Writing Science for Radio
As an environmental studies and creative writing major at Oberlin, Angus Chen ’13 initially resisted taking science classes. But a class with Professor of Geology Bruce Simonson changed his entire outlook.
In Simonson’s class, Chen discovered a love of geology and for science more generally, inspiring him to add a minor in geology. “When you study science there is body of knowledge, like what is a molecule and what is an igneous rock, but there is also a kind of infectious excitement scientists have that makes you want to know more and do more,” he says.
He says that excitement, combined with the same drive to tell stories, led him to science journalism. He obtained his job as a science reporter at NPR after working as a freelancer for the news organization. The first story Chen pitched to NPR was about the neuroscience behind why marijuana makes users hungry, and from there he developed a good working relationship with his editor and eventually joined the staff. He has covered topics ranging from futuristic cranberries to the effects of loneliness on the immune system.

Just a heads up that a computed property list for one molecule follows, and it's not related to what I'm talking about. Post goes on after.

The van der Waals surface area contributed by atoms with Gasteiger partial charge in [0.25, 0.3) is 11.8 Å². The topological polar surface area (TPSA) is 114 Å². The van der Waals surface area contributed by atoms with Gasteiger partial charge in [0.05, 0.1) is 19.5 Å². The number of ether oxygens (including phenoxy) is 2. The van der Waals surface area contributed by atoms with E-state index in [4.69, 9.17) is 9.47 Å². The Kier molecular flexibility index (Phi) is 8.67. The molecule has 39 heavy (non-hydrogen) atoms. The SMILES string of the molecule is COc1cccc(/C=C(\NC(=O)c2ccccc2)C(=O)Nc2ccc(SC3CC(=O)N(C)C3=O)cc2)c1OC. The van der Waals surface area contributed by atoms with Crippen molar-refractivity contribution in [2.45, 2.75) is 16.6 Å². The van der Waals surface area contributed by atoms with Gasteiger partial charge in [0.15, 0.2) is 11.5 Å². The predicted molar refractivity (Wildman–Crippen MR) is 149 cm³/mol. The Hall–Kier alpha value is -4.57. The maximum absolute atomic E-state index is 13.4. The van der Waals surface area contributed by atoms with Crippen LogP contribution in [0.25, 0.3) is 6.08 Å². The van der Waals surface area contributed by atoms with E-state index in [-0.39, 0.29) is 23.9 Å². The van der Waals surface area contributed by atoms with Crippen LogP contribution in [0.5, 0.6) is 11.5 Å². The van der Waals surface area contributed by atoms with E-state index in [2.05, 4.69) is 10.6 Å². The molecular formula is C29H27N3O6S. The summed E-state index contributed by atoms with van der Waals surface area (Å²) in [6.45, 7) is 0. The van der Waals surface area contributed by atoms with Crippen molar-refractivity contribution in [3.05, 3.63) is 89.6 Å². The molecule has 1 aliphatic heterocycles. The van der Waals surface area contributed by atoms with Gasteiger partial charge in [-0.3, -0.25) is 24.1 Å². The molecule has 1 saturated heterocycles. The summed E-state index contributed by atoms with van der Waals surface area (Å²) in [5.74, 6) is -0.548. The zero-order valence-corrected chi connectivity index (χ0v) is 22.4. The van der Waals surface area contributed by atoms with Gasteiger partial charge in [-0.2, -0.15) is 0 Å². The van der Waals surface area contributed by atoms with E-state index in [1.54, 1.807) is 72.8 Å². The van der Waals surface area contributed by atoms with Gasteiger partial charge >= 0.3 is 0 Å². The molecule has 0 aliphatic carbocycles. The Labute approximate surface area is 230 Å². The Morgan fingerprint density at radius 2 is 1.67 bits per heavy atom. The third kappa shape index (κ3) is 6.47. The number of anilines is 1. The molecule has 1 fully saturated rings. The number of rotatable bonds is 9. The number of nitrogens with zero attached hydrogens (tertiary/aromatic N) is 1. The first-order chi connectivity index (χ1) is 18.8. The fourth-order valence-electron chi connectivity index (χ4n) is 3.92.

He says working at NPR is a dream come true and the kind of access he has as an NPR reporter allows him to tell the stories he wants to tell. Chen says he appreciates the work environment and that his co-workers constantly challenge one another to do better. “They are not afraid to tell you what’s what,” he says.
While at Oberlin, Chen edited Headwaters, a campus environmental magazine, ate in a co-op for four years, and worked for the Oberlin Project, a joint effort of the City of Oberlin, Oberlin College, and other partners to improve the prosperity and environmental sustainability of the community.